Now returning to Jesus and His physically unique personhood, could He– as a young child under training– have had a moment of self-revelation, an alignment with that innate awareness that must have been overwhelming since before He could recall? Could Jesus have been shown solidifying information of His Godhood by not only His mother, “father”, and the Magi, but also from (arguably) His long-rooted relations and time spent in Egypt? Now setting aside for a moment Jesus’ Spiritual Nature, we mustn’t forget His actual personhood, a characteristic that He shared with every man on earth. Therefor, one ponders over the extent of Jesus’ natural intuition towards common life. Thus, did Joseph in fact teach the divine Lógos of Theós in any capacity? Therefore, could Theós have allowed Himself (Lógos manifested) to be taught and/or even intended for a process of observation and self-intended revelation?
Due to a few brief mentions of Jewish ignorance in Scripture, many have claimed that Jesus was intellectually (Law of Moses) “unlearned”, often using this ridiculous idea as posture to defend (of all things) His omniscient Godhood (which we do not oppose). In spite of this atrocity of intellect, we attest that Jesus (our Lord and Savior) was, in fact, quite learned– a man (Lógos manifested) who stemmed from a lineage of immense understanding and technical ability. Additionally, regarding Scriptural context, we postulate that Jesus (upon returning from Egypt to Israel) was likely perceived (at best) as a loosely-related outsider, a newcomer, the Egyptian-Jew, someone the Jews thought had obtained no formal training from the principle teachers of the Law– thus rendering their astonishment wholly unsurprising.
With that said, regarding His time in Egypt: It seems plausible that Jesus was not as unlearned as many assert– rather, that Jesus was taught with great care and intelligence from a very early age (and possibly, from a very ancient lineage) about who He was, and who He would become. It’s been theorized that Joseph would have hidden his family within the community of the Qumran-Essenes, and thus they would have been the source of Jesus’ learning. This theory, though arguably valid in many respects, still leaves one to ponder another group similar to the Essenes, though unique in their own interpretations. Those within this group lived in Northern Egypt from roughly the turn of the first century and were claimed by Philo of Alexandria to be ascetic philosophers, those given to perfect goodness and a contemplative life, those of great temperance, who were known to be physical and spiritual healers. They were the Therapeutea– a sect of Alexandrian Jews whose spiritual practices are strikingly similar to that of Jesus (i.e., the renunciation of property, solitude during the six days of the week and the gathering together on Saturday for the common prayer and the common meal, severe fasting, keeping alive the memory of God, continuous prayer, meditation, and study of Holy Scripture). Additionally, the word therapeutea is clearly the source for our modern word therapeutics.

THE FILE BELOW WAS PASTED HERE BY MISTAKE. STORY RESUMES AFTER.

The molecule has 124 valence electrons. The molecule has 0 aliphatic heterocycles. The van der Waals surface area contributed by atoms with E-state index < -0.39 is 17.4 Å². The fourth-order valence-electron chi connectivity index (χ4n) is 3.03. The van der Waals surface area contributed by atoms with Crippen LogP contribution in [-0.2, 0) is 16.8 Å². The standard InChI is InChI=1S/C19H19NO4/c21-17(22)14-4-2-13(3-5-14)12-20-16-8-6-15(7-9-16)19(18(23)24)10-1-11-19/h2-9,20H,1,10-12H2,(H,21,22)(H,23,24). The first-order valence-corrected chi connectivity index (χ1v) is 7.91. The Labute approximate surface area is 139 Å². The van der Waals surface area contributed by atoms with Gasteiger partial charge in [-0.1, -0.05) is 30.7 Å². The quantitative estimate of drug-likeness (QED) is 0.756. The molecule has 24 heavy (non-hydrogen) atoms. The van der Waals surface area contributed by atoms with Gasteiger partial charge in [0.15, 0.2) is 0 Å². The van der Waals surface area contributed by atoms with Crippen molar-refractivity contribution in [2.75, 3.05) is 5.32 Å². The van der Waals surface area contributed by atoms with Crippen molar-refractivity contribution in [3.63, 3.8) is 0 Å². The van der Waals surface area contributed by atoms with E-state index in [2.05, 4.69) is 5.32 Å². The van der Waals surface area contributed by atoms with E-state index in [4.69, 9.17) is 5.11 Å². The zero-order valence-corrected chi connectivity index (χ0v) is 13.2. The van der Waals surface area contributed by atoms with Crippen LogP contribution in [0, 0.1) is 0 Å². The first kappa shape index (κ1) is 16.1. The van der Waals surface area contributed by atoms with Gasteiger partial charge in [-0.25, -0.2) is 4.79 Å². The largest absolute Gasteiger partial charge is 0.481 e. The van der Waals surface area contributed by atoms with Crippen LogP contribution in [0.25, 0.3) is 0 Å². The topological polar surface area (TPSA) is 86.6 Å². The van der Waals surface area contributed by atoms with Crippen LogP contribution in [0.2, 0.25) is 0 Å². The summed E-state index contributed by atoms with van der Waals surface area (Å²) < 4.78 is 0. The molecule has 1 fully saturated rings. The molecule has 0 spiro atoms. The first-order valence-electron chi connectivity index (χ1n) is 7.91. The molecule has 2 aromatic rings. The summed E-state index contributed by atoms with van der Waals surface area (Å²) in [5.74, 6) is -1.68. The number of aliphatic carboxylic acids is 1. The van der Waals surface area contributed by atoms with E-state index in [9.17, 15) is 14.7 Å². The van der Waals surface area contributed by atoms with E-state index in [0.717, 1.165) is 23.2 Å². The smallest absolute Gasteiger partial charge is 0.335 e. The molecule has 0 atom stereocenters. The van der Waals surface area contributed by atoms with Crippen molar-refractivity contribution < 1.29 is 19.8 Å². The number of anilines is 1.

(Greek) therapeutae/ therapeutides: to heal, cure, worship; treatment, or healing in a spiritual or medical sense.
The vocation of these philosophers is at once made clear from their title of Therapeutae and Therapeutrides, a name derived from £åòáðåàö, either in the sense of “cure”, because they profess an art of healing superior to that practiced in the cities which cures only bodies, while their’s treats also souls oppressed by grievous and wellnigh incurable diseases, inflicted by pleasures and desires and griefs and fears, by acts of covetousness, folly and injustice, and the countless hosts of other passions and vices; or else in the sense of “worship” because nature and the sacred laws have schooled them to worship the Self-existent, Who is better than the Good, purer than the One, and more primordial than the Monad. – Philo of Alexandria